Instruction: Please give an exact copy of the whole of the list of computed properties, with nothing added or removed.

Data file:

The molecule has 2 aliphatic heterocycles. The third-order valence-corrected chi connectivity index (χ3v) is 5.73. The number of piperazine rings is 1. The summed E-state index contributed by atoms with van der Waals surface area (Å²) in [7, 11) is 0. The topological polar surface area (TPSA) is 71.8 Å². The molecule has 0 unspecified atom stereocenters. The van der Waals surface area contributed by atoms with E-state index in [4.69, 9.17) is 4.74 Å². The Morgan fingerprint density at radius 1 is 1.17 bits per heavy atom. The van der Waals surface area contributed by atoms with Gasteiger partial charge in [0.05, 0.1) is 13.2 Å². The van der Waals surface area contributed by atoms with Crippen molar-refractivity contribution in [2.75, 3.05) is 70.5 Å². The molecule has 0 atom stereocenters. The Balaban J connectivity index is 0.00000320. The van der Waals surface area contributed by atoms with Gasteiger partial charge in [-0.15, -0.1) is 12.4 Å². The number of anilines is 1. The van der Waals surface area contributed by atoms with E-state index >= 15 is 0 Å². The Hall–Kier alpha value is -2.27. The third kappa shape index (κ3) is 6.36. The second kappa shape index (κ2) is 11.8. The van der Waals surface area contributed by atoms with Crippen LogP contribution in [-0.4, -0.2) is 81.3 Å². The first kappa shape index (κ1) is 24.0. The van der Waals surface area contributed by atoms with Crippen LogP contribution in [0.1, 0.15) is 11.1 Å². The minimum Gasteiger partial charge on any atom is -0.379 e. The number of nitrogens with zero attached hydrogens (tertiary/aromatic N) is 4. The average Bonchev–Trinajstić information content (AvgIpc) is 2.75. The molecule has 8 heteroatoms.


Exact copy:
The molecule has 2 aliphatic heterocycles. The third-order valence-corrected chi connectivity index (χ3v) is 5.73. The number of piperazine rings is 1. The summed E-state index contributed by atoms with van der Waals surface area (Å²) in [7, 11) is 0. The topological polar surface area (TPSA) is 71.8 Å². The molecule has 0 unspecified atom stereocenters. The van der Waals surface area contributed by atoms with E-state index in [4.69, 9.17) is 4.74 Å². The Morgan fingerprint density at radius 1 is 1.17 bits per heavy atom. The van der Waals surface area contributed by atoms with Gasteiger partial charge in [0.05, 0.1) is 13.2 Å². The van der Waals surface area contributed by atoms with Crippen molar-refractivity contribution in [2.75, 3.05) is 70.5 Å². The molecule has 0 atom stereocenters. The Balaban J connectivity index is 0.00000320. The van der Waals surface area contributed by atoms with Gasteiger partial charge in [-0.15, -0.1) is 12.4 Å². The number of anilines is 1. The van der Waals surface area contributed by atoms with E-state index >= 15 is 0 Å². The Hall–Kier alpha value is -2.27. The third kappa shape index (κ3) is 6.36. The second kappa shape index (κ2) is 11.8. The van der Waals surface area contributed by atoms with Crippen LogP contribution in [-0.4, -0.2) is 81.3 Å². The first kappa shape index (κ1) is 24.0. The van der Waals surface area contributed by atoms with Crippen LogP contribution in [0.1, 0.15) is 11.1 Å². The minimum Gasteiger partial charge on any atom is -0.379 e. The number of nitrogens with zero attached hydrogens (tertiary/aromatic N) is 4. The average Bonchev–Trinajstić information content (AvgIpc) is 2.75. The molecule has 8 heteroatoms.